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Terrorism Risk Concern in Europe

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  • Konstantinos Drakos
  • Cathérine Müller

Abstract

We explore whether differences of terrorism risk perception across all European countries reflect their underlying differences in terrorism risk, which we decompose into a long term and innovation component. We employ longitudinal country-level data on terrorism risk concern and our modeling approach is motivated by the Bayesian framework. We conclude that the observed risk perception variation is significantly explained by the long term terrorism countries face, while the cyclical part of terrorism activity does not affect risk perception.

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File URL: http://www.diw.de/documents/publikationen/73/diw_01.c.358106.de/diw_econsec0037.pdf
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Bibliographic Info

Paper provided by DIW Berlin, German Institute for Economic Research in its series Economics of Security Working Paper Series with number 37.

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Length: 11 p.
Date of creation: 2010
Date of revision:
Handle: RePEc:diw:diweos:diweos37

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  1. Pesaran, M.H., 2004. "‘General Diagnostic Tests for Cross Section Dependence in Panels’," Cambridge Working Papers in Economics 0435, Faculty of Economics, University of Cambridge.
  2. Harvey, A C, 1985. "Trends and Cycles in Macroeconomic Time Series," Journal of Business & Economic Statistics, American Statistical Association, vol. 3(3), pages 216-27, June.
  3. Clark, Peter K, 1987. "The Cyclical Component of U.S. Economic Activity," The Quarterly Journal of Economics, MIT Press, vol. 102(4), pages 797-814, November.
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  5. John C. Driscoll & Aart C. Kraay, 1998. "Consistent Covariance Matrix Estimation With Spatially Dependent Panel Data," The Review of Economics and Statistics, MIT Press, vol. 80(4), pages 549-560, November.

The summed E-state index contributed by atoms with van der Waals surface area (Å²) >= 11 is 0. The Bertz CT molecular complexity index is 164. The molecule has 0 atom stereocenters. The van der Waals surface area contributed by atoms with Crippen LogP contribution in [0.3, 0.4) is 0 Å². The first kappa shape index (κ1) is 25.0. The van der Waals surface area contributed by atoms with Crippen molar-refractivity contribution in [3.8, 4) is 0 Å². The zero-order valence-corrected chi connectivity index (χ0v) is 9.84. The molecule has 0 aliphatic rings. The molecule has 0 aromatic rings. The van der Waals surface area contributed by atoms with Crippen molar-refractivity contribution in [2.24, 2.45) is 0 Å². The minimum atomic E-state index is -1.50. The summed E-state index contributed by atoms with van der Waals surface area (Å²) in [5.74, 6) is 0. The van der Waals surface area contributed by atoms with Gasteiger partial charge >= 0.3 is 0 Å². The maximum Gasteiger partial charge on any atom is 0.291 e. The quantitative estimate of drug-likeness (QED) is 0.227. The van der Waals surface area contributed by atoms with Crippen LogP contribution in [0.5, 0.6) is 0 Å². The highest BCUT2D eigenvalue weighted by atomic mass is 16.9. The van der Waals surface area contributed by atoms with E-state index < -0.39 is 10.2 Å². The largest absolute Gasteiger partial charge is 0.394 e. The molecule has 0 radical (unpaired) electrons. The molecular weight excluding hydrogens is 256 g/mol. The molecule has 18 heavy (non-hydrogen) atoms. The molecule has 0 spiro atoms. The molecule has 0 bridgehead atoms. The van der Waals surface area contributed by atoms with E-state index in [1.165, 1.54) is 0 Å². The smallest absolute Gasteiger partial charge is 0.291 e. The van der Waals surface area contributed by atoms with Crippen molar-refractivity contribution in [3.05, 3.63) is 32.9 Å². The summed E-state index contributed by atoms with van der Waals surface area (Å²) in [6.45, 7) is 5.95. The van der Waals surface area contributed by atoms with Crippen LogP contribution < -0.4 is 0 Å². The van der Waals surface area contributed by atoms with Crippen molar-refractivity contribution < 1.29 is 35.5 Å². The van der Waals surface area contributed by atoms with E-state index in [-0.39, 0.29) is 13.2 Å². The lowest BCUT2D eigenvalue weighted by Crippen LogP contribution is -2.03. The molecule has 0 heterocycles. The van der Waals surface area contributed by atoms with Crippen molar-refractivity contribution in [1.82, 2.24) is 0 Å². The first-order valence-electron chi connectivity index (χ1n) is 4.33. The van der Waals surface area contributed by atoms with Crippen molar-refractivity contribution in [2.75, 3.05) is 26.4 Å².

6. Loewenstein, George & Mather, Jane, 1990. " Dynamic Processes in Risk Perception," Journal of Risk and Uncertainty, Springer, vol. 3(2), pages 155-75, June.
  7. Eckstein, Zvi & Tsiddon, Daniel, 2004. "Macroeconomic consequences of terror: theory and the case of Israel," Journal of Monetary Economics, Elsevier, vol. 51(5), pages 971-1002, July.
  8. W. Kip Viscusi & Wesley A. Magat & Joel Huber, 1987. "An Investigation of the Rationality of Consumer Valuations of Multiple Health Risks," RAND Journal of Economics, The RAND Corporation, vol. 18(4), pages 465-479, Winter.
  9. Evans, William N & Viscusi, W Kip, 1991. "Estimation of State-Dependent Utility Functions Using Survey Data," The Review of Economics and Statistics, MIT Press, vol. 73(1), pages 94-104, February.
  10. Smith, V. Kerry & Michaels, R. Gregory, 1987. "How did households interpret chernobyl? : A bayesian analysis of risk perceptions," Economics Letters, Elsevier, vol. 23(4), pages 359-364.
  11. Smith, V Kerry & Johnson, F Reed, 1988. "How Do Risk Perceptions Respond to Information? The Case of Radon," The Review of Economics and Statistics, MIT Press, vol. 70(1), pages 1-8, February.
  12. Jon Elster, 1998. "Emotions and Economic Theory," Journal of Economic Literature, American Economic Association, vol. 36(1), pages 47-74, March.
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Cited by:
  1. Olaf J. de Groot & Konstantinos Drakos & Cathérine Müller, 2011. "How Rational Is the Response of Individuals to the Threat of Terrorism in Europe?," EUSECON Policy Briefing 9, DIW Berlin, German Institute for Economic Research.
  2. Michael Brzoska & Raphael Bossong & Eric van Um, 2011. "Security Economics in the European Context: Implications of the EUSECON Project," Economics of Security Working Paper Series 58, DIW Berlin, German Institute for Economic Research.

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